SourceId 1140622719 1.19E+14 1.83E+18 4.32E+18 6.04E+18 6.92E+18

Notes. Column 1 contains the name of the field, column 2 the number of valid entries in that field for the secondary solution, columns 3–7 the extreme values and selected percentiles of the values in the field (50% is the median). The values are based on a random sample of 1M sources.

3.5.3 Source verification

Author(s): Lennart Lindegren

Basic data checks

The ranges and distributions of the astrometric parameters and various statistics were monitored as part of the internal validation performed by the AGIS team.

Checks of the internal consistency

Residuals of the TGAS solution have been monitored during the iterative solution and extensively studied as part of the internal validation performed by the AGIS teams. See Appendix D of the Gaia DR1 astrometry paper (Lindegren et al. 2016) for a summary of results.

Cross-validation checks

Separate TGAS solutions have been obtained using observations on AF1–AF4 and AF5–AF8, and the resulting astrometric parameters compared. See Appendix E.2 of the Gaia DR1 astrometry paper (Lindegren et al. 2016) for a summary of results.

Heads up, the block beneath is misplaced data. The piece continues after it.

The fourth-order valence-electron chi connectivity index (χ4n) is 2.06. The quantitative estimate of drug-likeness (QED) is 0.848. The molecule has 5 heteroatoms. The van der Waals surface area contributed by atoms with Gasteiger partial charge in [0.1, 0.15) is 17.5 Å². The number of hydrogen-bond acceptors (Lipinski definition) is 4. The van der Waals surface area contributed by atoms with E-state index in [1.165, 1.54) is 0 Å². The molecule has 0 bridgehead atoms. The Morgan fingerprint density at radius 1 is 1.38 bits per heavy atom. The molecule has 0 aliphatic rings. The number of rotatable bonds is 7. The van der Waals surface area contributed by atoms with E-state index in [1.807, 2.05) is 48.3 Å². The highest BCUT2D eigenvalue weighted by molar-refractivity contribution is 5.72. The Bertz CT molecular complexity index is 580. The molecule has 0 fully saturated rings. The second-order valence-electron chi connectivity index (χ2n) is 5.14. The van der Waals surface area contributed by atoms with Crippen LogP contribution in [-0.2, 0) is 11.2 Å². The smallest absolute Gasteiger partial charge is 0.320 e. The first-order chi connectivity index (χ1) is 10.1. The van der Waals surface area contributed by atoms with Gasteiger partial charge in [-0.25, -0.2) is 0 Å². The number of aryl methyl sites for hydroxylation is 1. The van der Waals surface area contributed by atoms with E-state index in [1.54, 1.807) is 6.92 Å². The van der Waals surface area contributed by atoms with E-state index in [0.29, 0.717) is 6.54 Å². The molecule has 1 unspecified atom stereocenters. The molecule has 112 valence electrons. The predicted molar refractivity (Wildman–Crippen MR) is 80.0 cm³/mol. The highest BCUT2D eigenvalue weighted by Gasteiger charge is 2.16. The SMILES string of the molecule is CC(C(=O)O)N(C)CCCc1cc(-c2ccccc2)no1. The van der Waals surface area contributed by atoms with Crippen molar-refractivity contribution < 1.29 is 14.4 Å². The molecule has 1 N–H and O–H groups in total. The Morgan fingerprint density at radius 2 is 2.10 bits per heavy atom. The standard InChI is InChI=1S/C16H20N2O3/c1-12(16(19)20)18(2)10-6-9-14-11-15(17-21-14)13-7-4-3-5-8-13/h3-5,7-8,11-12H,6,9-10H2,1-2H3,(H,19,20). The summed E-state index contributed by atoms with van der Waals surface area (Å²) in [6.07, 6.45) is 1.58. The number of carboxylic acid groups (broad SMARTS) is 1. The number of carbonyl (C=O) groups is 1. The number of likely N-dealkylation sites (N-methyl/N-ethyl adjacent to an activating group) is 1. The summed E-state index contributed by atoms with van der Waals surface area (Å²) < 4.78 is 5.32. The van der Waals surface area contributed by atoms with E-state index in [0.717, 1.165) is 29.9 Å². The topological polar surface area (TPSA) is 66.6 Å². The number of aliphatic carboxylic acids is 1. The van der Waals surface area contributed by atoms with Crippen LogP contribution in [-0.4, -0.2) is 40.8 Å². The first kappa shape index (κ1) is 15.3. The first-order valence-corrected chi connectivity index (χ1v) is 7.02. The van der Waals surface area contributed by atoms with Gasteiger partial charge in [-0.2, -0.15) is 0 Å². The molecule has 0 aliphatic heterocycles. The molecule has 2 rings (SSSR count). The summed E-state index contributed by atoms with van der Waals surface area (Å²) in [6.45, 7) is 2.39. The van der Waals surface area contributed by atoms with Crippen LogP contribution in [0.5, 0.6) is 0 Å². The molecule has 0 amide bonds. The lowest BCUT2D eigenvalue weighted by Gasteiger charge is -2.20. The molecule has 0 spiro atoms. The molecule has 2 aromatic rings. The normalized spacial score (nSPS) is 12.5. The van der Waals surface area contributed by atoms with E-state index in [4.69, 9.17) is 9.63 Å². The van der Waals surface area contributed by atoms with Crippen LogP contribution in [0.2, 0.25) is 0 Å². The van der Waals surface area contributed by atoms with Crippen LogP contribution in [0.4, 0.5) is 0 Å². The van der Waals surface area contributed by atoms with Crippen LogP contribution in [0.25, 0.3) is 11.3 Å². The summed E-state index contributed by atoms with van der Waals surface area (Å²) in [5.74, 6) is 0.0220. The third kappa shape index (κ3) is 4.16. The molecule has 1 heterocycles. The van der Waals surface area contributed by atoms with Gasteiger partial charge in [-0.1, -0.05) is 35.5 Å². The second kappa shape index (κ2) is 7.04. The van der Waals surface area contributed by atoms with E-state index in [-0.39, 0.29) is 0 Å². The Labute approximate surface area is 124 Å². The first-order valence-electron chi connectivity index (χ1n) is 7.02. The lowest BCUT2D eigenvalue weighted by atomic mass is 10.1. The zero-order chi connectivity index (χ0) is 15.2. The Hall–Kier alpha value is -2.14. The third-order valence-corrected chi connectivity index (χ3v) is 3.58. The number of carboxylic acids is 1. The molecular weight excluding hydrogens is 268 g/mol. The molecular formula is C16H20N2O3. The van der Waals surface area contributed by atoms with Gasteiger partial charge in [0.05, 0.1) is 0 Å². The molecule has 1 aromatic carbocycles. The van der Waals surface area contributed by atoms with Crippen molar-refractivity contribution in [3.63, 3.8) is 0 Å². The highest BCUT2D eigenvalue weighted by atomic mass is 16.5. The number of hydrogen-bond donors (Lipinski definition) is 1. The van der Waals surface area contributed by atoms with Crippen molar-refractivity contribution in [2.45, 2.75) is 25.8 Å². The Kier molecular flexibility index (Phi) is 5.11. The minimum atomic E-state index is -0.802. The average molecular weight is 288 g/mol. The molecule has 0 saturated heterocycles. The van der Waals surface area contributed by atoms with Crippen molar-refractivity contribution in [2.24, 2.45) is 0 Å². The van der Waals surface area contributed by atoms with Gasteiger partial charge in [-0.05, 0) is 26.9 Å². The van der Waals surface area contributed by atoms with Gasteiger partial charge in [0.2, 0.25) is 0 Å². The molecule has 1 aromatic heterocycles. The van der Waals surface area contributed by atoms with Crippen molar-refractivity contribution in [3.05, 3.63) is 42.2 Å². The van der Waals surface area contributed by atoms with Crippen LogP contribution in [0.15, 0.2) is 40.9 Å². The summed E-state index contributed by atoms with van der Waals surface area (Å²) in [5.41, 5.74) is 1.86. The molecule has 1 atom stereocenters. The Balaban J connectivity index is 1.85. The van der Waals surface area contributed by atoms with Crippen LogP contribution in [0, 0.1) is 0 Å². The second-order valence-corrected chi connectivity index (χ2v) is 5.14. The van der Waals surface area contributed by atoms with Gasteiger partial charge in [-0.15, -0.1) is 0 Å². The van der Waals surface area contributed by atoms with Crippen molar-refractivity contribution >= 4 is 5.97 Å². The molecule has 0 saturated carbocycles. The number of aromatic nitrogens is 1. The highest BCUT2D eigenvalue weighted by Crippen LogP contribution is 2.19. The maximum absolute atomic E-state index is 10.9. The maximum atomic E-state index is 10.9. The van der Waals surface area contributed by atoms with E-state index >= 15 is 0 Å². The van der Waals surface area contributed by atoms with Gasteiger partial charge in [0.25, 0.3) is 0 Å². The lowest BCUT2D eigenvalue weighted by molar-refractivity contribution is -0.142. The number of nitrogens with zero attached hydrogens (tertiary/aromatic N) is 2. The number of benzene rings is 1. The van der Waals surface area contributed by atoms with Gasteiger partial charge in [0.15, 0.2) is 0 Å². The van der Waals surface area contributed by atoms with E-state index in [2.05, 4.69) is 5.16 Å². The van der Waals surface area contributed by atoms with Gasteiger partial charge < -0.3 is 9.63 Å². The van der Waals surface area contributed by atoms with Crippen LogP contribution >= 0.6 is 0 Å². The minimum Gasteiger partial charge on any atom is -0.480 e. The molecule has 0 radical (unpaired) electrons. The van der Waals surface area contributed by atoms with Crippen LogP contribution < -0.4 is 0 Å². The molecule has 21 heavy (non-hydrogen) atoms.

Checks on model robustness and diagnostic parameters

Several TGAS solutions using alternative models have been obtained and compared:

  • Including colour terms in the solution; see Appendix E.1 of the Gaia DR1 astrometry paper (Lindegren et al. 2016).

  • Solving the basic-angle variations; see Appendix E.3 of the Gaia DR1 astrometry paper (Lindegren et al. 2016).

  • Shifting the attitude knot sequence; see Appendix E.4 of the Gaia DR1 astrometry paper (Lindegren et al. 2016).

  • Reducing the attitude knot interval; see Appendix E.4 of the Gaia DR1 astrometry paper (Lindegren et al. 2016).

Comparison with independent measurements

The TGAS solution has been compared with independent measurements from various other instruments: